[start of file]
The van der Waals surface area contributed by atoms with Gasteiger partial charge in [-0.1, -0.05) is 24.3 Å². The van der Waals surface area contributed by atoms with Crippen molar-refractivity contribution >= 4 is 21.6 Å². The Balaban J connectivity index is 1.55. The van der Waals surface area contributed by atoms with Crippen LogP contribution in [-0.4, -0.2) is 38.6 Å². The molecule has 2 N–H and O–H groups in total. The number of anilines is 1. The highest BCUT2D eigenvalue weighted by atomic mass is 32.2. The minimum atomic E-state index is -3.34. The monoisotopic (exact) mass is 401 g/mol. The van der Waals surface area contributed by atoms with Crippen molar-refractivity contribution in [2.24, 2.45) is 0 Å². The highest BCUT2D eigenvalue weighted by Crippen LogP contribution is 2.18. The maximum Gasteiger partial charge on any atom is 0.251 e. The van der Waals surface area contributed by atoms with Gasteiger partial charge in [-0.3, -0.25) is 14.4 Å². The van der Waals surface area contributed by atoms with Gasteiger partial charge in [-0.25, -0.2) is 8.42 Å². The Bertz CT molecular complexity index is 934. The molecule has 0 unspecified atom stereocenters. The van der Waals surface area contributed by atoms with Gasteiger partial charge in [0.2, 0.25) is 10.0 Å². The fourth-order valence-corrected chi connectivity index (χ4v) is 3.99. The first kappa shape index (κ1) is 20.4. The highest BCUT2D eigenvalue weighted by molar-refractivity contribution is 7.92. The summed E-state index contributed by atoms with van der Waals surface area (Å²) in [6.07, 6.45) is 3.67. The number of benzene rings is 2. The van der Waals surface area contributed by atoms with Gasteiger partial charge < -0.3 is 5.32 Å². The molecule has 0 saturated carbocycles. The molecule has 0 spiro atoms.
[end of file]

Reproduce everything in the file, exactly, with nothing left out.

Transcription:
The van der Waals surface area contributed by atoms with Gasteiger partial charge in [-0.1, -0.05) is 24.3 Å². The van der Waals surface area contributed by atoms with Crippen molar-refractivity contribution >= 4 is 21.6 Å². The Balaban J connectivity index is 1.55. The van der Waals surface area contributed by atoms with Crippen LogP contribution in [-0.4, -0.2) is 38.6 Å². The molecule has 2 N–H and O–H groups in total. The number of anilines is 1. The highest BCUT2D eigenvalue weighted by atomic mass is 32.2. The minimum atomic E-state index is -3.34. The monoisotopic (exact) mass is 401 g/mol. The van der Waals surface area contributed by atoms with Crippen molar-refractivity contribution in [2.24, 2.45) is 0 Å². The highest BCUT2D eigenvalue weighted by Crippen LogP contribution is 2.18. The maximum Gasteiger partial charge on any atom is 0.251 e. The van der Waals surface area contributed by atoms with Gasteiger partial charge in [-0.3, -0.25) is 14.4 Å². The van der Waals surface area contributed by atoms with Gasteiger partial charge in [-0.25, -0.2) is 8.42 Å². The Bertz CT molecular complexity index is 934. The molecule has 0 unspecified atom stereocenters. The van der Waals surface area contributed by atoms with Gasteiger partial charge in [0.2, 0.25) is 10.0 Å². The fourth-order valence-corrected chi connectivity index (χ4v) is 3.99. The first kappa shape index (κ1) is 20.4. The highest BCUT2D eigenvalue weighted by molar-refractivity contribution is 7.92. The summed E-state index contributed by atoms with van der Waals surface area (Å²) in [6.07, 6.45) is 3.67. The number of benzene rings is 2. The van der Waals surface area contributed by atoms with Gasteiger partial charge < -0.3 is 5.32 Å². The molecule has 0 saturated carbocycles. The molecule has 0 spiro atoms.